Monday, March 15, 2021

Monday, March 15, 2021 10:32 am by Cristina in , , ,    No comments
Something to look forward to this summer as reported by About Manchester:
Charlotte Brontë and Elizabeth Gaskell season (July – August 2021)
Elizabeth Gaskell House is working in partnership with the Brontë Parsonage Museum to bring you a short season of events exploring the unlikely friendship between two giants of 19th century literature.
The two writers were polar opposites in many ways yet they were immediately drawn to each other when they met in 1850 and Charlotte stayed with the Gaskell family on three occasions.  Discover how, after Charlotte’s death, Elizabeth’s autobiography ‘The Life’ secured the legacy, reputation and myth of Charlotte Bronte.
The season finale is a panel discussion featuring Dr Lucy Hanks and chaired by Libby Tempest of the Gaskell Society.  Further details to follow (Nigel Barlow)
NPR Books reviews the new translation of Marguerite Duras's Les Impudents mentioning the author's influences.
Literary influences included Ibsen's A Dollhouse and Chekhov's The Seagull, as well as Emily Brontë's Wuthering Heights. (Martha Anne Toll)
Tullahoma News recommends Susan Hill's The Woman in Black:
This story was written in the early 1980s, but its writing style pays tribute to literature of the late 1800s that forever cemented the world’s love of gothic literature. If you enjoy the writing of the Brontë sisters or Daphne du Maurier, you may also find this one appealing. (Sarah Raymond)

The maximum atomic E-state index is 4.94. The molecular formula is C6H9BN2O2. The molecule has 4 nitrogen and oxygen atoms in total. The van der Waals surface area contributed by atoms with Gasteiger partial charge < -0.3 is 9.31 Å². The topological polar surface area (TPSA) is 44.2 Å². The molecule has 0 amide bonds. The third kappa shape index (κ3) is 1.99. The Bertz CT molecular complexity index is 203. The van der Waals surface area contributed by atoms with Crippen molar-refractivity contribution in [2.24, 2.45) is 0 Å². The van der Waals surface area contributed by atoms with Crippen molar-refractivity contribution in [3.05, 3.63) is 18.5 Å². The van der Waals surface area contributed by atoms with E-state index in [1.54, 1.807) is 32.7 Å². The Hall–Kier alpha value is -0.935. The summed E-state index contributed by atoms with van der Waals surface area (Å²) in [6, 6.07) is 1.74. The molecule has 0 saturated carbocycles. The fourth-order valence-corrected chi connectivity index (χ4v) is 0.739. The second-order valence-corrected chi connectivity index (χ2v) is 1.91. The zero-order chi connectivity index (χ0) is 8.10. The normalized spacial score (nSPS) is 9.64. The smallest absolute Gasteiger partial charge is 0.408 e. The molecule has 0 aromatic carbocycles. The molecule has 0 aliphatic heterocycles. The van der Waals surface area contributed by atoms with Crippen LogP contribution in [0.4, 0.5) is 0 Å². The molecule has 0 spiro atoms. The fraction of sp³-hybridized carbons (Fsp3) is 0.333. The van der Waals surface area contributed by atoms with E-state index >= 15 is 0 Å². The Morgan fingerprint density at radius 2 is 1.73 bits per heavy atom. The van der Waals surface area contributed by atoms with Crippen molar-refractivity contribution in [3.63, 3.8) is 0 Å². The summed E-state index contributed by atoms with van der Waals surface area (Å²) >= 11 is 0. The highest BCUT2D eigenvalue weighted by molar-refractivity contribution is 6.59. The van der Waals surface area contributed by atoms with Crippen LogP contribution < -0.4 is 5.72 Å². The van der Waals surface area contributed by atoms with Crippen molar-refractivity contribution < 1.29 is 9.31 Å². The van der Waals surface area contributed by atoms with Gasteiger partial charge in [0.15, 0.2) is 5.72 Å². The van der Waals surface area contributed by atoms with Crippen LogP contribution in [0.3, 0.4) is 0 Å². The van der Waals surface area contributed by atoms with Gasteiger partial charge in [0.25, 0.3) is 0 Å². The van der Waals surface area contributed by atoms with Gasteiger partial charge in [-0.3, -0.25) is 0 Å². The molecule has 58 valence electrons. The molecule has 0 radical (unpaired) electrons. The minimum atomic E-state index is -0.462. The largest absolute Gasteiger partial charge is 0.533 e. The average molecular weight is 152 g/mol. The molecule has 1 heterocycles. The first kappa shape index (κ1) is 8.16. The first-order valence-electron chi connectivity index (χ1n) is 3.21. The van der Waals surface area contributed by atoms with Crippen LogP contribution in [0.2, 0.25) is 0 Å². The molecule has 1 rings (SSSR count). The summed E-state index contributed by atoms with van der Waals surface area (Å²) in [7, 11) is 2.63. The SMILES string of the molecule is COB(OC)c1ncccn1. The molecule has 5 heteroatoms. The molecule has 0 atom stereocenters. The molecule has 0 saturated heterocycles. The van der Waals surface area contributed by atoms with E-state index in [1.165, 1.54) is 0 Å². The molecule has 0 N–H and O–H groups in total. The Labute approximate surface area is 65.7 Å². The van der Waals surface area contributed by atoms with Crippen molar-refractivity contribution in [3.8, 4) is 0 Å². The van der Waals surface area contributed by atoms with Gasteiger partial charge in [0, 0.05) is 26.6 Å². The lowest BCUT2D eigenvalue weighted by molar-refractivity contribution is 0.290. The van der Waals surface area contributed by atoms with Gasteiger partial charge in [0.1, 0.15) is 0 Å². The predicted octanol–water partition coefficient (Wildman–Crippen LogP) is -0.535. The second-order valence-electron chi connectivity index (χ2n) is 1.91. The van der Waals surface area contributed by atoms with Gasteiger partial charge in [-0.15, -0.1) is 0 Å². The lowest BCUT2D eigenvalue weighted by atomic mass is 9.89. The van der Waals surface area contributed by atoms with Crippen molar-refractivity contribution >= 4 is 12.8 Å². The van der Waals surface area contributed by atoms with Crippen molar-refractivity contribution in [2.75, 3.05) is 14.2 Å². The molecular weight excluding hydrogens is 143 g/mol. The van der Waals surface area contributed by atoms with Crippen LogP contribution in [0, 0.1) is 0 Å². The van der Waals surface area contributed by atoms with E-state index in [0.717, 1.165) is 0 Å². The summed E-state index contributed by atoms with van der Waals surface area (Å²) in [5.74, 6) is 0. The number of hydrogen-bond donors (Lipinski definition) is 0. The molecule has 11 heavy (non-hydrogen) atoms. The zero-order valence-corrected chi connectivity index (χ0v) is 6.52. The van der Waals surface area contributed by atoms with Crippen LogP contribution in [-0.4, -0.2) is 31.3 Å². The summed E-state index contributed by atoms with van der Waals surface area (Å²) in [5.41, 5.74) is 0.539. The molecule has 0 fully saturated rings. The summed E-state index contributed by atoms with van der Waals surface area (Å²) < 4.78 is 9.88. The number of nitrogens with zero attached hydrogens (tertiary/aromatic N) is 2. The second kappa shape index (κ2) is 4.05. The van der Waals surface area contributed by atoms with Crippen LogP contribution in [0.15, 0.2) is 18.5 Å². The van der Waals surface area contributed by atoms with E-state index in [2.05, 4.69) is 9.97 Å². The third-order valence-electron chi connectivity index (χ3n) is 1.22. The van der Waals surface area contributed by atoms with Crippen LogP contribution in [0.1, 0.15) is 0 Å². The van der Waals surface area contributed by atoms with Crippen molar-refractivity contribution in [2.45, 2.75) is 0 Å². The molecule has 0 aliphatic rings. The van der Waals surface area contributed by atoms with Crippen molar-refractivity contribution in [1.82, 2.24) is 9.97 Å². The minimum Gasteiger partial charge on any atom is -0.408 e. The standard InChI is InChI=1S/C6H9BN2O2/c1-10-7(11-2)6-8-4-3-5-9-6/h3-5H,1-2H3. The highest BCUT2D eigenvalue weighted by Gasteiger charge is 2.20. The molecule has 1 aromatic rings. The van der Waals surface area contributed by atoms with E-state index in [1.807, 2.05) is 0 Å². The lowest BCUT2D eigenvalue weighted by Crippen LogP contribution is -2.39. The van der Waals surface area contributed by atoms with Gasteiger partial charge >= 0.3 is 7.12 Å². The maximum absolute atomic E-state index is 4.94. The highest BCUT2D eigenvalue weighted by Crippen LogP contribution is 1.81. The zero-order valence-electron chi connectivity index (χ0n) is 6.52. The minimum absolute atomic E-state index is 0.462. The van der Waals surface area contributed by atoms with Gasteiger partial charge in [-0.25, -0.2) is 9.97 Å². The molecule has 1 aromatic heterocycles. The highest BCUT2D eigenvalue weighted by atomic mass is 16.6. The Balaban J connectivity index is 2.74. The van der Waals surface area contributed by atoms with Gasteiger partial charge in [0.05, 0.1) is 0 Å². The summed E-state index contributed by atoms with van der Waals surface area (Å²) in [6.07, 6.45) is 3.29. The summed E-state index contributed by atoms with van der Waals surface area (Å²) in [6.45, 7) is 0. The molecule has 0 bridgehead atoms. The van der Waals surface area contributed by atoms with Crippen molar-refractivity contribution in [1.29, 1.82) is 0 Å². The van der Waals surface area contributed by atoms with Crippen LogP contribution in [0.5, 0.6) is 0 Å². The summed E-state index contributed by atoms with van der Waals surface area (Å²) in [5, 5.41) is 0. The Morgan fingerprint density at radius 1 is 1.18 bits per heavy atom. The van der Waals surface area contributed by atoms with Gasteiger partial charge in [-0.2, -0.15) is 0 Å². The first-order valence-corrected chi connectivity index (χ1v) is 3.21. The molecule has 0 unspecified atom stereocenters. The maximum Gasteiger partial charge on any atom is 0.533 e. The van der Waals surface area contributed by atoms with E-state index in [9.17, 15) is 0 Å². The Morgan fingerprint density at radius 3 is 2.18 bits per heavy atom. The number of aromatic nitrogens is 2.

Cuba Periodistas quotes writer Rosa Miriam Elizalde Zorrilla:
«Algunos amigos se asombran cuando les digo que mi libro preferido, que he leído varias veces y del cual creo haber visto todas sus versiones para el cine, es Jane Eyre, de Charlotte Brontë; y que quizás algunos, despreciativamente, consideren “literatura para mujeres”. Fue la primera novela que leí y con la cual descubrí que hay verdades que solo se pueden contar y vivir a través de la ficción». (Liudmila Peña Herrera) (Translation)
'A Snapshot Of The Young Brontës’ World' on AnneBrontë.org.


Post a Comment